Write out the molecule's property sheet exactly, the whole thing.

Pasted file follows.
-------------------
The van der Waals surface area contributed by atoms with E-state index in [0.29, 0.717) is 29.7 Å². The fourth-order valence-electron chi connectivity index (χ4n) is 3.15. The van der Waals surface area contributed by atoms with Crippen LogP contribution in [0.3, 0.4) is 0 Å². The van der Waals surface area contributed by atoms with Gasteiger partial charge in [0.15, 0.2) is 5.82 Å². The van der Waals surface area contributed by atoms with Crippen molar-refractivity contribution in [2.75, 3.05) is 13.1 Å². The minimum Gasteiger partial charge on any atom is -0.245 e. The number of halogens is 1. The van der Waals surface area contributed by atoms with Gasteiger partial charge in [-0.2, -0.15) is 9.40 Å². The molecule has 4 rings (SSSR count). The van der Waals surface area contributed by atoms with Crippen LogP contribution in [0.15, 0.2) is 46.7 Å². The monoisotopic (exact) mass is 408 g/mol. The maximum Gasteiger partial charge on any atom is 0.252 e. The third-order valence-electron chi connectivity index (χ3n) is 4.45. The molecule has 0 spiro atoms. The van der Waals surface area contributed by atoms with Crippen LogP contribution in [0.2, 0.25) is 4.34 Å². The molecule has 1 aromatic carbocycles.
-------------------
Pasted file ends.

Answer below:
The van der Waals surface area contributed by atoms with E-state index in [0.29, 0.717) is 29.7 Å². The fourth-order valence-electron chi connectivity index (χ4n) is 3.15. The van der Waals surface area contributed by atoms with Crippen LogP contribution in [0.3, 0.4) is 0 Å². The van der Waals surface area contributed by atoms with Gasteiger partial charge in [0.15, 0.2) is 5.82 Å². The van der Waals surface area contributed by atoms with Crippen molar-refractivity contribution in [2.75, 3.05) is 13.1 Å². The minimum Gasteiger partial charge on any atom is -0.245 e. The number of halogens is 1. The van der Waals surface area contributed by atoms with Gasteiger partial charge in [-0.2, -0.15) is 9.40 Å². The molecule has 4 rings (SSSR count). The van der Waals surface area contributed by atoms with Crippen LogP contribution in [0.15, 0.2) is 46.7 Å². The monoisotopic (exact) mass is 408 g/mol. The maximum Gasteiger partial charge on any atom is 0.252 e. The third-order valence-electron chi connectivity index (χ3n) is 4.45. The molecule has 0 spiro atoms. The van der Waals surface area contributed by atoms with Crippen LogP contribution in [0.2, 0.25) is 4.34 Å². The molecule has 1 aromatic carbocycles.